Ilya Zhitomirskiy

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Ilya Zhitomirskiy
Wiki-Conference New York 2009 portrait 42, Ilya Zhitomirskiy.jpg
Zhitomirskiy at Wiki-Conference New York in 2009
Born (1989-10-12)12 October 1989
Moscow, Russian SFSR,
Soviet Union
Died 12 November 2011(2011-11-12) (aged 22)
San Francisco, California,
United States
Known for Diaspora Co-Founder

Ilya Zhitomirskiy (12 October 1989 – 12 November 2011)[1] was a Russian-American software developer and entrepreneur. Zhitomirskiy was a co-founder and developer of the Diaspora social network and the Diaspora free software that powers it.

Biography[edit]

Early life, education, and Diaspora[edit]

Zhitomirskiy was born on 12 October 1989, in Moscow, Soviet Union, to Alexei Medovikov and Inna Zhitomirskaya. Both his father and maternal grandfather are mathematicians. In 2000, his family emigrated to the United States, eventually settling outside Philadelphia, where he graduated from Lower Merion High School in 2007. Zhitomirskiy first attended Acton-Boxborough Regional High School in Acton, Massachusetts. He then studied mathematics, economics and computer science at Tulane University, University of Maryland, and New York University.

At NYU, he studied computer science at The Courant Institute of Mathematical Sciences, where he met the three friends with whom he founded DIASPORA*, a social networking service,[2] in 2010.[3][4] The project was conceived after the founders had attended a lecture by Columbia Law School professor and free software activist Eben Moglen in February 2010 about the threat to privacy posed by commercial Internet services. According to Moglen, Zhitomirskiy was "immensely talented" and "the most idealistic of the group... He had a choice between graduate school and this project, and he chose to do the project because he wanted to do something with his time that would make freedom".[1]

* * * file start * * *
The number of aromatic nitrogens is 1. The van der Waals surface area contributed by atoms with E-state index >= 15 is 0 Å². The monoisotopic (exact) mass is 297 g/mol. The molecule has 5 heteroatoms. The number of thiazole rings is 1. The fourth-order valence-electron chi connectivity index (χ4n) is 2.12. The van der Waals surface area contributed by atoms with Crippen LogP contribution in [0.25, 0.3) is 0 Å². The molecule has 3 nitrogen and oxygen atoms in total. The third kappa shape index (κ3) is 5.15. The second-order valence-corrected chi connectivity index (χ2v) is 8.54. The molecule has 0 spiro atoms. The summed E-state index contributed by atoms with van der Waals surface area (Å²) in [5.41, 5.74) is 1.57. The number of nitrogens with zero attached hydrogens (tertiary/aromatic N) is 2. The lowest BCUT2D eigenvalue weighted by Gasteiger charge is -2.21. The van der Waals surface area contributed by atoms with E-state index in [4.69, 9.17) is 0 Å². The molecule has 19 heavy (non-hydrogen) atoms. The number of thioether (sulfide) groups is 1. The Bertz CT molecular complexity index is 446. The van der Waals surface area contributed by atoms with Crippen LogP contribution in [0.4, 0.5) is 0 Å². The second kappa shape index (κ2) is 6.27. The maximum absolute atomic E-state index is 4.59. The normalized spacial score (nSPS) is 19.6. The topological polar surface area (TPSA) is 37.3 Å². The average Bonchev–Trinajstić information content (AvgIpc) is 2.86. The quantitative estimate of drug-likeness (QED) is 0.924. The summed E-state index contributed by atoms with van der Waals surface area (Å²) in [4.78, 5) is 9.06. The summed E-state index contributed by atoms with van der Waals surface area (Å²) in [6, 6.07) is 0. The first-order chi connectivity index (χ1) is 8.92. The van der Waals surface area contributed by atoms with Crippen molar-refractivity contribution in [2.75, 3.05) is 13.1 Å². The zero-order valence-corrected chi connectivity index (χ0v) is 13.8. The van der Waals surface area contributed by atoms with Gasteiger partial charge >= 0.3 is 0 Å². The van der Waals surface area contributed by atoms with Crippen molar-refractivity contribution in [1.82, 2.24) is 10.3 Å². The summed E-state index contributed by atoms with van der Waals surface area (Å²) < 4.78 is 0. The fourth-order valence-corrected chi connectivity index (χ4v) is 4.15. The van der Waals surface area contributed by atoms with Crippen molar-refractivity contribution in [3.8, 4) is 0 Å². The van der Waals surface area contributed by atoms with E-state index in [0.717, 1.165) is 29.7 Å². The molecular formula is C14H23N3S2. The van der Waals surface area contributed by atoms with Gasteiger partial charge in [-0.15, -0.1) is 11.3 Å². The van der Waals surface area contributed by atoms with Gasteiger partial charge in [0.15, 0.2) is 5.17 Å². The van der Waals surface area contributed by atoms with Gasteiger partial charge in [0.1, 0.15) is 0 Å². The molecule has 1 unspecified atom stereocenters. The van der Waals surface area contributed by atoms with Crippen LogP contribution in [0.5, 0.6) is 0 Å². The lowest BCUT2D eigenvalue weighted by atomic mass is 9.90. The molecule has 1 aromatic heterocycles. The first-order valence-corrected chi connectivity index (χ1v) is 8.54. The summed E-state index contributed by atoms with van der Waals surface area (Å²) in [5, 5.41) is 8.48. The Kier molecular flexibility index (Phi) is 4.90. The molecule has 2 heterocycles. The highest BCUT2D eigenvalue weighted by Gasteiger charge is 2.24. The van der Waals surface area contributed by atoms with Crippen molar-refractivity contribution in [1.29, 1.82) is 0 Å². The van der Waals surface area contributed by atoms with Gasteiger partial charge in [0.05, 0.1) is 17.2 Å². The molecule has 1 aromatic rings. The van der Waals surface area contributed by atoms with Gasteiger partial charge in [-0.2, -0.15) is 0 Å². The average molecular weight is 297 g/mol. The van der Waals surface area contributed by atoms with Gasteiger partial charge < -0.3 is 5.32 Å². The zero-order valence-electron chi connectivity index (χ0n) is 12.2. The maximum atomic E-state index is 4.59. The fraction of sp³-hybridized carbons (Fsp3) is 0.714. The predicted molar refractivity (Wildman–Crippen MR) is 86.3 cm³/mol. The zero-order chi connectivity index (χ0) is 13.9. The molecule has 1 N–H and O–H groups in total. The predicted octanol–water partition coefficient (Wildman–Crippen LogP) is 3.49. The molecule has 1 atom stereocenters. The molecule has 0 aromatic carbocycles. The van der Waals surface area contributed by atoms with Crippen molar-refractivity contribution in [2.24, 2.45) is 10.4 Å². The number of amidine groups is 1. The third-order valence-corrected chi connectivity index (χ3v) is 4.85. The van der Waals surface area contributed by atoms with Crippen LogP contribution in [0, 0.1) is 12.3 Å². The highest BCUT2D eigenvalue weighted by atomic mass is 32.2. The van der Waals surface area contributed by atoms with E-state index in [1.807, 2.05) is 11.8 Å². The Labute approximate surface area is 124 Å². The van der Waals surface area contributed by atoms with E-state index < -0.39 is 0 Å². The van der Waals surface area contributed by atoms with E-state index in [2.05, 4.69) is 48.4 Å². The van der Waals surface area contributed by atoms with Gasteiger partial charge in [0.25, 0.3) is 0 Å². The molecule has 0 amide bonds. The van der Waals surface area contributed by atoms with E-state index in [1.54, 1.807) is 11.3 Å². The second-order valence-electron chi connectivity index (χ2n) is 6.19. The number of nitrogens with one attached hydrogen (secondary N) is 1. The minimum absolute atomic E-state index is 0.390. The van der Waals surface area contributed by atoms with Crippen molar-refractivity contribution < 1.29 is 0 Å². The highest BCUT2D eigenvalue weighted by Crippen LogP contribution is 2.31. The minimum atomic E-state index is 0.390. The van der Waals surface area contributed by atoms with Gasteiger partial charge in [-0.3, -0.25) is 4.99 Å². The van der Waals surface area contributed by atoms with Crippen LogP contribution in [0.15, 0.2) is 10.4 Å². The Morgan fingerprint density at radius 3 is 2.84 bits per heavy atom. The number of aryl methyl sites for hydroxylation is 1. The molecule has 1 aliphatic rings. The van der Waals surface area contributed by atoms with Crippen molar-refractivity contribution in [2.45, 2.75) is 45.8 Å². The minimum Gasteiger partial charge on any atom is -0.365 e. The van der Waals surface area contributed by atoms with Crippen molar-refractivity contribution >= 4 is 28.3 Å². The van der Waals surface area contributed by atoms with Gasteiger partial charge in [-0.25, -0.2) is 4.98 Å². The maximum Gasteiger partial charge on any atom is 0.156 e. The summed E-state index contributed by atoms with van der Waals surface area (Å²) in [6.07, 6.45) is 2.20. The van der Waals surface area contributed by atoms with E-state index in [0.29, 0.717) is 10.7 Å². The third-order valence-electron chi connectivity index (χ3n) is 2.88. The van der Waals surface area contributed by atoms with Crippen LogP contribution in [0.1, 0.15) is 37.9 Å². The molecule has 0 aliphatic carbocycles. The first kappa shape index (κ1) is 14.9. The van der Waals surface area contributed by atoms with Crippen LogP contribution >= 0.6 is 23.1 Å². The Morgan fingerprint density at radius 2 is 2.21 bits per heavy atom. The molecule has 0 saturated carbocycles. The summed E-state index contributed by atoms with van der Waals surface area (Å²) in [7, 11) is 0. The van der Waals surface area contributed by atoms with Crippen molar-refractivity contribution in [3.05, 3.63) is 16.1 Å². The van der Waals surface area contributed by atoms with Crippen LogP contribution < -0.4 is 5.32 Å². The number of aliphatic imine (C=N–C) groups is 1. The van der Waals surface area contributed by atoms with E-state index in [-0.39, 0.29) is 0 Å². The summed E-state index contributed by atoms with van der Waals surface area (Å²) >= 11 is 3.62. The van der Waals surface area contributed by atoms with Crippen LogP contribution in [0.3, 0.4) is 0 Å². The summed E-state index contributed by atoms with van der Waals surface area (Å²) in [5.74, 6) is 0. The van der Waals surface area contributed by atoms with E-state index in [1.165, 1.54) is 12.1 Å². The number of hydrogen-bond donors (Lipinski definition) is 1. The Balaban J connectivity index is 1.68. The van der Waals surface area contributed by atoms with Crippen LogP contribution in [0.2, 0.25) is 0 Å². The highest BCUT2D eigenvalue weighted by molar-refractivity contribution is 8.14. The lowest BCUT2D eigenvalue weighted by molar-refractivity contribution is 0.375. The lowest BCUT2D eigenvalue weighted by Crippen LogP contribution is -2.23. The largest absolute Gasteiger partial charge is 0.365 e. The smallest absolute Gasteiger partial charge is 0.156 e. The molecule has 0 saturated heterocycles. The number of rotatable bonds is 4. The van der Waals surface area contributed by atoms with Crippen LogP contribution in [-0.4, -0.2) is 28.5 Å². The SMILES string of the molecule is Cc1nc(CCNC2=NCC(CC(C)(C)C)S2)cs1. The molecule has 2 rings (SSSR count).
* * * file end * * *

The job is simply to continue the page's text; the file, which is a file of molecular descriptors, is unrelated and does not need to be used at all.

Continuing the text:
Death[edit]

On the evening of 12 November 2011, Zhitomirskiy was found dead in his San Francisco home by police responding to calls about a suspected suicide.[5][6] An autopsy report from the Medical Examiner's office formally ruled the death as a suicide in April 2012. He died from an intentional inert gas asphyxiation using helium. While press reports questioned whether the pressure of working on Diaspora had led to his suicide, Diaspora co-founder Maxwell Salzberg disagreed. Salzberg stated, "Yes, I agree that being a startup founder is stressful. But it wasn’t the stress of work that killed Ilya. He had his own issues. He was sick." Zhitomirskiy’s mother, Inna Zhitomirskiy, did not comment on reports of his history of mental illness, but she did say on his participation in Diaspora, "I strongly believe that if Ilya did not start this project and stayed in school, he would be well and alive today."[7][8]

The Village Voice said that Zhitomirskiy was "often described as the most idealistic and privacy-conscious member of the group" and declared his death "a devastating setback" for Diaspora.[9]

References[edit]

  1. ^ a b Vitello, Paul (15 November 2011). "Ilya Zhitomirskiy Dies at 22; Co-Founded Social Network". New York Times. Retrieved 2011-11-16. 
  2. ^ Chen, Adrian (14 November 2011). "Why Did This 22-Year-Old Entrepreneur Commit Suicide?". Gawker. 
  3. ^ "Co-founder of Facebook alternative Diaspora dead at 22". Sydney Morning Herald. 15 November 2011. 
  4. ^ Nussbaum, Emily (September 26, 2010). "Defacebook — Four young friends who are out to create a very different sort of social network". New York Magazine. 
  5. ^ Pepitone, Julianne (14 November 2011). "Co-founder of social network Diaspora dies at 22". CNN. Retrieved 14 December 2011. 
  6. ^ Muncy, Jeremy (15 November 2011). "Ilya Zhitomirskiy Update: Reports Show Diaspora Co-Founder Committed Suicide". WebProNews. 
  7. ^ Weise, Karen (15 May 2012). "On Diaspora's Social Network, You Own Your Data". Bloomberg Businessweek. Retrieved 14 May 2012. 
  8. ^ Matthew, Shaer (2013-03-26), "Life, death, and free culture in the Mission", Fortune Magazine  Missing or empty |title= (help)
  9. ^ Pinto, Nick (15 February 2012), Rise of the Facebook-Killers, The Village Voice: 3, retrieved 20 February 2012 

External links[edit]